Preliminary necropsy results show that the young fin whale that beached itself and died at Cape Henlopen State Park last week was riddled with parasites.
“There was a lot going on,” said Marine Education, Research and Rehabilitation Institute Executive Director Suzanne Thurman.
Measured by MERR to be 57 feet long, the whale first showed up in Lewes on Thursday, Aug. 26, stuck on a sandbar in the Harbor of Refuge. It was able to free itself when the tide came in, but a short time later, beached itself again on the oceanside of The Point.
Around noon Aug. 27, after many onlookers had come to catch a glimpse of its tail flapping in the surf, and just moments after Virginia Aquarium representatives had arrived to provide palliative care and possible euthanasia, the whale stopped breathing, according to a MERR Facebook post.
The whale had to be cut into several pieces to move it out of the water for necropsy.
“Examination of the whale by the necropsy team revealed significant parasitic infections in the liver, lungs, and kidneys. The thin body condition and empty stomachs suggest the whale had been impaired and not feeding recently,” the post said. “Vessel trauma consistent with a propeller and skeg interaction was present on the back of the animal, however, the injury was small and showed evidence of healing, suggesting it was unrelated to the cause of stranding.”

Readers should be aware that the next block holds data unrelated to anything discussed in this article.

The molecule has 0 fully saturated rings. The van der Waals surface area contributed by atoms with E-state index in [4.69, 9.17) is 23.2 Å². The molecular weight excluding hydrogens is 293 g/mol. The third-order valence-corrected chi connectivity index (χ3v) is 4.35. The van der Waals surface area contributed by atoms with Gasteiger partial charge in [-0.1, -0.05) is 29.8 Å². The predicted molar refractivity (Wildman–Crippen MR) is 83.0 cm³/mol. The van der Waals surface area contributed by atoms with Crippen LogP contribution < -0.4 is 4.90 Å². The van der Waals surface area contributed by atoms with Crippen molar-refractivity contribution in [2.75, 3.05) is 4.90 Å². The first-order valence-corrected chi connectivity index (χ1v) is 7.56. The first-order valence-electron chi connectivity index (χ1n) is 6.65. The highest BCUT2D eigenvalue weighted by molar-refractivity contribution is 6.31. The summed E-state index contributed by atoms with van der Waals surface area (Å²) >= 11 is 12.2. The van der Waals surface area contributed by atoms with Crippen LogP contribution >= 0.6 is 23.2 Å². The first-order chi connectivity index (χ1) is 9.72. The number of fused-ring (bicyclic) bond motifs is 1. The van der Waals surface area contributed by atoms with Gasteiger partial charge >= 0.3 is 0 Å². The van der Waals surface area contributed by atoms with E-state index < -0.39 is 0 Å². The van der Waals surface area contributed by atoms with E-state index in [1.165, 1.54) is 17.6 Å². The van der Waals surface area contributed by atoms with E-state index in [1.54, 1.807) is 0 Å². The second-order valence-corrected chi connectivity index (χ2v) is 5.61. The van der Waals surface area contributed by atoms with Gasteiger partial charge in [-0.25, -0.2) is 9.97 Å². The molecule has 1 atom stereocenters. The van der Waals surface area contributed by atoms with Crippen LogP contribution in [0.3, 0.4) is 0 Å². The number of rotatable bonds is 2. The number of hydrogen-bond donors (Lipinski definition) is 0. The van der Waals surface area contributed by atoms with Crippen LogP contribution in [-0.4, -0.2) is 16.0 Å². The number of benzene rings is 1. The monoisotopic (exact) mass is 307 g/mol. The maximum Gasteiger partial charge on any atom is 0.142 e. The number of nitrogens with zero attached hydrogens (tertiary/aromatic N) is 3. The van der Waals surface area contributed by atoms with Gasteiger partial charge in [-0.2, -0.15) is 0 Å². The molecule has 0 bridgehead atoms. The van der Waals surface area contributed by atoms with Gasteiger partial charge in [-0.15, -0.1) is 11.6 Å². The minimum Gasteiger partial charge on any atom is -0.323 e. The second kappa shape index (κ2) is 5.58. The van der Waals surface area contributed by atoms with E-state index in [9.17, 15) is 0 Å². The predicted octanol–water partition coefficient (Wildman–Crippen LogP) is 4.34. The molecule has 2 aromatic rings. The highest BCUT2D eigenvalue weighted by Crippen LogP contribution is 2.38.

More information will come after samples are analyzed, which Thurman said will take at least three weeks.
The whale was buried on the beach by the Delaware Department of Natural Resources and Environmental Control, not far from where it died.
Two days later, on Aug. 29, a 54-foot male fin whale was found deceased in the surf at Barnegat Light, New Jersey, according to the Marine Mammal Stranding Center. It had been dead for some time so no necropsy was performed, director Bob Schoelkopf said.
He suspects that whale was killed by a collision with a vessel and said it was unlikely the two whales’ deaths were related.